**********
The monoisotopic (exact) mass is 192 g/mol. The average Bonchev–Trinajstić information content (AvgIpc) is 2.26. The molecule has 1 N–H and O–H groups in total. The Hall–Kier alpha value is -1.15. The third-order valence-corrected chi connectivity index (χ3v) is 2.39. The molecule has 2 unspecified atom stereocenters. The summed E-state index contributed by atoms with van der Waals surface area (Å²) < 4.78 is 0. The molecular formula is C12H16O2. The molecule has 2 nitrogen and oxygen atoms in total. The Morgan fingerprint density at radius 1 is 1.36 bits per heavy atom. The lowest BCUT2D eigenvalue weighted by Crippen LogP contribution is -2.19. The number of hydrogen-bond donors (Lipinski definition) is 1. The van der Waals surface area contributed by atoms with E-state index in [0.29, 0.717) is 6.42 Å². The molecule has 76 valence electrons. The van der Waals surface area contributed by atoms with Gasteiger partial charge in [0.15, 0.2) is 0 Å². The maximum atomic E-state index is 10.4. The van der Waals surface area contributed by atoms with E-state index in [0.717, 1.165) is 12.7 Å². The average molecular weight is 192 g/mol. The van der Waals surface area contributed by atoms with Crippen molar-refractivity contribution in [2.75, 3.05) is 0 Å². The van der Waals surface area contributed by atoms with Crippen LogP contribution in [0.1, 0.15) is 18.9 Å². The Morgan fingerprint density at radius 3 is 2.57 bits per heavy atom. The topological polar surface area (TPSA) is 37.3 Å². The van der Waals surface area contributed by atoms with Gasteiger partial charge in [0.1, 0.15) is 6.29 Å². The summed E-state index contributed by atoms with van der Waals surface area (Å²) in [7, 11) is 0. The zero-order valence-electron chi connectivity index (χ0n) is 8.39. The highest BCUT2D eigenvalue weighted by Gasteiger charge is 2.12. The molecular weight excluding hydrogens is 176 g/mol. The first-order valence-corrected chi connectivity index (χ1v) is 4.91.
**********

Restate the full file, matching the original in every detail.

The monoisotopic (exact) mass is 192 g/mol. The average Bonchev–Trinajstić information content (AvgIpc) is 2.26. The molecule has 1 N–H and O–H groups in total. The Hall–Kier alpha value is -1.15. The third-order valence-corrected chi connectivity index (χ3v) is 2.39. The molecule has 2 unspecified atom stereocenters. The summed E-state index contributed by atoms with van der Waals surface area (Å²) < 4.78 is 0. The molecular formula is C12H16O2. The molecule has 2 nitrogen and oxygen atoms in total. The Morgan fingerprint density at radius 1 is 1.36 bits per heavy atom. The lowest BCUT2D eigenvalue weighted by Crippen LogP contribution is -2.19. The number of hydrogen-bond donors (Lipinski definition) is 1. The van der Waals surface area contributed by atoms with E-state index in [0.29, 0.717) is 6.42 Å². The molecule has 76 valence electrons. The van der Waals surface area contributed by atoms with Gasteiger partial charge in [0.15, 0.2) is 0 Å². The maximum atomic E-state index is 10.4. The van der Waals surface area contributed by atoms with E-state index in [0.717, 1.165) is 12.7 Å². The average molecular weight is 192 g/mol. The van der Waals surface area contributed by atoms with Crippen molar-refractivity contribution in [2.75, 3.05) is 0 Å². The van der Waals surface area contributed by atoms with Crippen LogP contribution in [0.1, 0.15) is 18.9 Å². The Morgan fingerprint density at radius 3 is 2.57 bits per heavy atom. The topological polar surface area (TPSA) is 37.3 Å². The van der Waals surface area contributed by atoms with Gasteiger partial charge in [0.1, 0.15) is 6.29 Å². The summed E-state index contributed by atoms with van der Waals surface area (Å²) in [7, 11) is 0. The zero-order valence-electron chi connectivity index (χ0n) is 8.39. The highest BCUT2D eigenvalue weighted by Gasteiger charge is 2.12. The molecular weight excluding hydrogens is 176 g/mol. The first-order valence-corrected chi connectivity index (χ1v) is 4.91.